Book Review – Crystal Eyes by Allen Donnelly
The people of Earth have achieved, if not a utopia, then at least a reasonably comfortable existence. There is still a great divide between rich and poor but no one starves. Everyone can get medical attention. No one has to live on the streets. Humans are just beginning to break their ties with Earth and establish a foothold in space. But then a massive and inexplicable solar flare erupts, destroying all electrical equipment out to the farthest reaches of the solar system and irradiating the Earth, causing mutations both hideous and fantastic.
But life is tenacious and humanity goes on. A new religion is born, the Solanists, worshipers of the Sun that has wreaked its vengeance upon mankind. They become dominant, at least in the portion of North America in which the story is set. They impose order and, with a religious fervor not seen since the Inquisition, seek to cleanse the world of evil.
It is in this post-apocalyptic, Wild West world that Christine is born. She’s a demon. At least that is what the Solanists call her and the other mutants. Unlike many others, Christine’s deformities are not immediately obvious. Other than a ghostly pale complexion, one would not know she is a demon – that is, not until she opens her eyes of dark, faceted crystal.
And that is all I will say about the plot to avoid spoilers. Now I’ll talk about what I liked about the book and what I think might be seen as detractors.
First of all, the characters are wonderful. You immediately feel sympathy with the main character, Christine, who will eventually be known as Crystal or Crystal Eyes. She is the heroine of the story and becomes almost a mythic and inspirational figure to those oppressed by the rigid Solanists. She has amazing abilities but she is not invincible. To compare her to comic book heroes, she is more Spiderman than Superman. She is a loner until she meets up with two companions, a relatively suave but impetuous rogue named Drake and a quiet and thoughtful giant of a man named Tarak. They remind me of Inigo and Fezzik from The Princess Bride.
The prose style is remarkably good with just enough description to convey the look and feel of the setting without going overboard into literary extremes. This is an action adventure but the author wisely avoids graphic descriptions of the violence. He is not out to shock or disgust his readers. There are several scenes of violent and deadly confrontation but he does not dwell on the dripping blood and gore that result. There is no need. The story is more than strong enough to hold your attention without urging you to toss your cookies.
Which brings me to the plot once again. This is your basic good, oppressed minority fighting against a strong, oppressive majority kind of story. Yeah, that’s been done thousands of times but when the story is imaginative, when it has likeable characters, when the setting is believable, then it’s the kind of story we enjoy reading. This one is.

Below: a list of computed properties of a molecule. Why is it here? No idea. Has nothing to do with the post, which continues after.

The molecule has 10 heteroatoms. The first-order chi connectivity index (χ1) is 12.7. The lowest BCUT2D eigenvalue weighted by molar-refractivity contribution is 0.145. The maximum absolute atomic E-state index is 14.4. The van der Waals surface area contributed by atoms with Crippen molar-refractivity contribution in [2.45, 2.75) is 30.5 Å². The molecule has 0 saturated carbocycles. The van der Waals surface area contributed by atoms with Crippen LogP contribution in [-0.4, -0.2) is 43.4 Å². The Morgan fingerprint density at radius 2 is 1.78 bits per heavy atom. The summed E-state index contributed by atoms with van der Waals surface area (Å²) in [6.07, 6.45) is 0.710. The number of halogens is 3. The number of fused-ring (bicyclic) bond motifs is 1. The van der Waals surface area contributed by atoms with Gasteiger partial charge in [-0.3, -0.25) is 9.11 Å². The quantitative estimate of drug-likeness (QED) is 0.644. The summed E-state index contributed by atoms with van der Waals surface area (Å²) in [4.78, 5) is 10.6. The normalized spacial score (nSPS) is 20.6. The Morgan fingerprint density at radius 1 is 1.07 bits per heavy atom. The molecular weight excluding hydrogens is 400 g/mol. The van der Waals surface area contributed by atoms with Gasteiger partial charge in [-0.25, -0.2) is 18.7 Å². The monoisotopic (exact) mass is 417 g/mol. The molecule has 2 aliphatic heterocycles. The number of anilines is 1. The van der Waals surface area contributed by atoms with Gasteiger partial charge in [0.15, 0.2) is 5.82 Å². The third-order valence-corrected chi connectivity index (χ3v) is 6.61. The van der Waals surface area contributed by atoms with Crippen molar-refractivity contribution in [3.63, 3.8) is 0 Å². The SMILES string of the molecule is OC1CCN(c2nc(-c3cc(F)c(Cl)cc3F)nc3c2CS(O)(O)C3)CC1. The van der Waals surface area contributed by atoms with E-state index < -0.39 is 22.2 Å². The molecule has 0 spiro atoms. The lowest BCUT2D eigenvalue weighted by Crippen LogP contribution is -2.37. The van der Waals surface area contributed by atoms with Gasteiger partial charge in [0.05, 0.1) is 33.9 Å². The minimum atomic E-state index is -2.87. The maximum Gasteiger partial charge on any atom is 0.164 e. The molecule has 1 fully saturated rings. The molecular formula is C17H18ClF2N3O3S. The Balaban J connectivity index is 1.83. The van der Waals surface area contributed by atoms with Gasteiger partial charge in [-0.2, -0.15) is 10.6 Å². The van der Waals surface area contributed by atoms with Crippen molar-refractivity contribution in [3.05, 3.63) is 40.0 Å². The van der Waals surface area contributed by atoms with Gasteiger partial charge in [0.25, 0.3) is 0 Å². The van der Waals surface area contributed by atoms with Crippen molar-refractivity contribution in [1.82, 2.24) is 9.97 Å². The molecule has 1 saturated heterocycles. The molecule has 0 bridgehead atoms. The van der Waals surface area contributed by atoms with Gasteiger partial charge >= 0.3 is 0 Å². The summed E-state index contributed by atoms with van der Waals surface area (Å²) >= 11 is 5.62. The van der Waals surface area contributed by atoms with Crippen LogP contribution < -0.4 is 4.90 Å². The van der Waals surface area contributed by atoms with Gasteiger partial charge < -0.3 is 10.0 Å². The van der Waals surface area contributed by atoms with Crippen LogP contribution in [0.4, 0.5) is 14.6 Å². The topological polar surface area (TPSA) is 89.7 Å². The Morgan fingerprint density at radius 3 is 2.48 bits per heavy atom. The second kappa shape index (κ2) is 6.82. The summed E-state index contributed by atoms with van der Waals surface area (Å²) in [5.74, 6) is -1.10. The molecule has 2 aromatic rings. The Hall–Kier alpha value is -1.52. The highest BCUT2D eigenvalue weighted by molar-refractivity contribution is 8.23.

Okay, now for the stuff that might be considered detractors. The book begins with a prologue that provides the backstory of what human civilization was like before the solar flare. This is seldom advisable but I think it may have been necessary for this story. It heightens the reader’s appreciation for what has been lost. Still, there is a fair amount of backstory, interesting though it may be, to slog through before chapter one.
At the beginning, the Solanists are almost too evil. They seem to have no redeeming qualities whatsoever. But as the story progresses, the author starts to humanize them. They are no longer cookie cutter bad guys.
The only other thing of note on the negative side that I saw was a few typos that escaped the editing process. There were not enough to detract from the story and, given that this is a self published novel and that it carries an extremely low price because of that, I find these easy to forgive.
I am not normally a big fan of post-apocalyptic fiction because it is often fairly depressing. This is not. Yes, there has been a catastrophe and humanity is being held under the thumb of small minded and often sadistic zealots but there is resistance and most people are portrayed, realistically, as fairly decent folks just trying to get by. When the last page is read, you feel hopeful that the world described in the prologue can eventually be reborn.
My overall rating for this book is 4.8 stars and I recommend it.
Full disclosure: I was given a free download of this book by the author with no strings attached. I am doing this review because it is a damn good story. I hope he writes more.
Posted on December 6, 2011, in 5 Star Reviews, Book Reviews, Science Fiction and tagged Allen Donnelly, Book review, Crystal Eyes, indie, post-apocalyptic fiction, science fiction. Bookmark the permalink. Leave a comment.